It isn’t very often that you get the opportunity to see a compelling contemporary play on two stages in your home town in the matter of a few years. Our first opportunity was the very challenging production performed almost exactly three years ago at the Milwaukee Repertory Theater. (my response can be found here – although this was before I started An Intuitive Perspective). So when The Interchange Theater Co-op announced that they were presenting Things I Know To Be True, I was intrigued.
And I am not the only one taken by the Rep’s presentation. Co-director Kimberly Laberge was as well…and she says this in her notes in the program:
When I first saw Things I Know To Be True at the Milwaukee Rep in 2019, I was awestruck by how different this felt from any other family drama I had seen. I adore the balance of elevated movement and rooted scenework, yes but it was the nuance that stayed with me.
Well, along with co-director Cory Fitzsimmons, Laberge displayed her mastery of that nuance and staged an amazing production of Things I Know To Be True. I had seen the play before. I know the characters. I know the story. Yet, this presentation completely immersed me in this family once again and I laughed at the subtle humor and I cried when things went awry. I wouldn’t have expected such a strong reaction given my previous experience with the play. And I wasn’t quite past my emotional response when I greeted Laberge in the lobby afterwards (I hope she didn’t notice). But clearly some form of katharsis that Fitzsimmons describes in his notes as a certain attribute of this play.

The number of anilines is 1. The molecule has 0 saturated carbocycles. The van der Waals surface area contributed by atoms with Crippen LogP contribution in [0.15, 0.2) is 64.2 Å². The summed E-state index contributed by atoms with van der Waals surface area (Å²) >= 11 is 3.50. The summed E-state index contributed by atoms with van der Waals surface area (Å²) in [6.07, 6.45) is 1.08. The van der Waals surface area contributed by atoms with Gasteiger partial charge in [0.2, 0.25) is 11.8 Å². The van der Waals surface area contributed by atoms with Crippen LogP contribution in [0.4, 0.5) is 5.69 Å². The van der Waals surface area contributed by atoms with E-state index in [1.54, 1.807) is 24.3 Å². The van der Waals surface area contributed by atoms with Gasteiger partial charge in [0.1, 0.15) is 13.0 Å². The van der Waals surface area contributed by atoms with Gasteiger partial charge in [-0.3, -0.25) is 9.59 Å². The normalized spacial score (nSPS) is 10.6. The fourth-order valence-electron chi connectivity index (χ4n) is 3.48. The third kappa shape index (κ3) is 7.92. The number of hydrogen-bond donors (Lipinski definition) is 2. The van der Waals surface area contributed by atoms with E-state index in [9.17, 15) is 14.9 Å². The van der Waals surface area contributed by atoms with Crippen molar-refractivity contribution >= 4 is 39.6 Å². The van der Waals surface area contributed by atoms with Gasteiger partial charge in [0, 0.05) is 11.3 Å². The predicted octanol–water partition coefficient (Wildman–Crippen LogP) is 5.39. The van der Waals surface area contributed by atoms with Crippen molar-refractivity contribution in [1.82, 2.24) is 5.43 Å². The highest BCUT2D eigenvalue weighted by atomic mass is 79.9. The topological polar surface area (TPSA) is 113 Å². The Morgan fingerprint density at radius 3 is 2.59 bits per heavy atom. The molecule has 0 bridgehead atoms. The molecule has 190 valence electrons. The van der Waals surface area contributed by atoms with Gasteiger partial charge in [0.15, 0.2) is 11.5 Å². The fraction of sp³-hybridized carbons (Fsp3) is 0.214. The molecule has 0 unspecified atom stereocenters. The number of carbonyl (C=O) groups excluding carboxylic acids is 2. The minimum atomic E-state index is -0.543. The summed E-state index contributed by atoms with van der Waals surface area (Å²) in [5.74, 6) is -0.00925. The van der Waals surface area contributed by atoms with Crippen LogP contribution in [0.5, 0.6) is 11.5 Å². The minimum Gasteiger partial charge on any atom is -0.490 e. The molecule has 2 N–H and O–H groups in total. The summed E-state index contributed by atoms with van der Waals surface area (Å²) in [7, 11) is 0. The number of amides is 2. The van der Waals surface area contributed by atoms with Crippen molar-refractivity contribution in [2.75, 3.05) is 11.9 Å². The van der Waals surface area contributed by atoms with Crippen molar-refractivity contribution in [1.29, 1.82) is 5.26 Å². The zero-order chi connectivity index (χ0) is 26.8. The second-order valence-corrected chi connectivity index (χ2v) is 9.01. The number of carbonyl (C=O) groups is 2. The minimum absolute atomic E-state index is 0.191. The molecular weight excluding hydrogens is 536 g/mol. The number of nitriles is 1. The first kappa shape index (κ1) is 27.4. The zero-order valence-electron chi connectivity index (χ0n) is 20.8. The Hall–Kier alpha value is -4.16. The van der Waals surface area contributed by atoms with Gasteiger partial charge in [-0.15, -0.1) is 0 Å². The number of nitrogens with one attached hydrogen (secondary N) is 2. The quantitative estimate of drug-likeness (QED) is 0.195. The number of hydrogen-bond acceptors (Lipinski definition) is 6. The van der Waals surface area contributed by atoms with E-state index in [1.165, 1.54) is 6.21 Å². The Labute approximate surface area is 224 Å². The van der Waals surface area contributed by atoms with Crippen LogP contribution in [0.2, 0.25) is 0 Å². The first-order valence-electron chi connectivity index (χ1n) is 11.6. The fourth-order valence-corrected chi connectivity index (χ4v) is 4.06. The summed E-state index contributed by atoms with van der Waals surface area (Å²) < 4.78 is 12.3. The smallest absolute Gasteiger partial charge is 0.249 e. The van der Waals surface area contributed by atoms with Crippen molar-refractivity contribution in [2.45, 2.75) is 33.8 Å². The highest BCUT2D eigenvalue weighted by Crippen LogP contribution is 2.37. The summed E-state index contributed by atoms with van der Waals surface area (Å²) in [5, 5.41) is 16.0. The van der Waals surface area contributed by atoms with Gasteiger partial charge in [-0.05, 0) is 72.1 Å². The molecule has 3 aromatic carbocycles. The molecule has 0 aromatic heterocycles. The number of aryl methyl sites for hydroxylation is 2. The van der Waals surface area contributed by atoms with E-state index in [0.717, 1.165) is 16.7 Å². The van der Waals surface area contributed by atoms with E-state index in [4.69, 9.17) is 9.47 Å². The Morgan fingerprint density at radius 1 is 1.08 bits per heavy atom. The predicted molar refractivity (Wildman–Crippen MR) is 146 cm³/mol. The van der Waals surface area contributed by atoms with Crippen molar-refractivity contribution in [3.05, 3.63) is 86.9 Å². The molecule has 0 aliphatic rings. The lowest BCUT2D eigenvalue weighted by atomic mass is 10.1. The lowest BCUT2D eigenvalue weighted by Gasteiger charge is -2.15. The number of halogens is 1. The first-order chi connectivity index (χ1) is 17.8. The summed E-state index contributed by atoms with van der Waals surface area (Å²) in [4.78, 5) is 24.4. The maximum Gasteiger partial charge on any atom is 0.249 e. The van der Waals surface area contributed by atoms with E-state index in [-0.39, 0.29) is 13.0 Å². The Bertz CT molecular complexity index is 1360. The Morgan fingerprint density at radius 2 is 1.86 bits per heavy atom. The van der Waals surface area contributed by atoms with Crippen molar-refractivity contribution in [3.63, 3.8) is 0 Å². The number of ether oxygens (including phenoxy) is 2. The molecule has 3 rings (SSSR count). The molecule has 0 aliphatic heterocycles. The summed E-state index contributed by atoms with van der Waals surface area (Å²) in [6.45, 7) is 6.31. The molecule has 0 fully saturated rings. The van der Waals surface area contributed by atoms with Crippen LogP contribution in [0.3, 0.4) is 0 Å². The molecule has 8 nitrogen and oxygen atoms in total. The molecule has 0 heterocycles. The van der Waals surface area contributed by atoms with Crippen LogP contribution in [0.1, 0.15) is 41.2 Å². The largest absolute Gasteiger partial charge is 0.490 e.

And what have we here? A play about a successful middle class Midwestern American family: loving parents, two sons, two daughters. From a distance there seems nothing wrong…no dysfunction…typical nuclear family. But as we get to know them better, we realize that all six have doubts, have flaws, personal stressors, and to each their own form of dysfunction. So not quite the typical family after all but no family would have as many trials to face as this one.
Laberge and Fitzsimmons have taken all of these seemingly distinct personalities and kept them in place within the family dynamic, yet allowing each to excel at their individual monologues and stories, while guiding us through the damaged family culture as it exists. They did this with the necessary drama, tenderness, edginess, and all out family discord that the text calls for. And they added a number of silent vignettes between the dramatic scenes that help illustrate the story and relationships without unnecessary dialogue. Marvelous.
And they couldn’t have accomplished this without the perfect cast…and they have a group here who understood their characters, their place in the world, and their place in the family. And the children at least realized that their best bet to become someone: themselves, was to leave the family home…which always provided shelter when they felt troubled.
The family? Kim Emer as Fran Price (mom), William Molitor as Bob Price (dad), Chloe Attalla as Rosie Price, Mary Seigel as Pip Price, Mari Mercado as Mark Price, and Joshua Groth as Ben Price.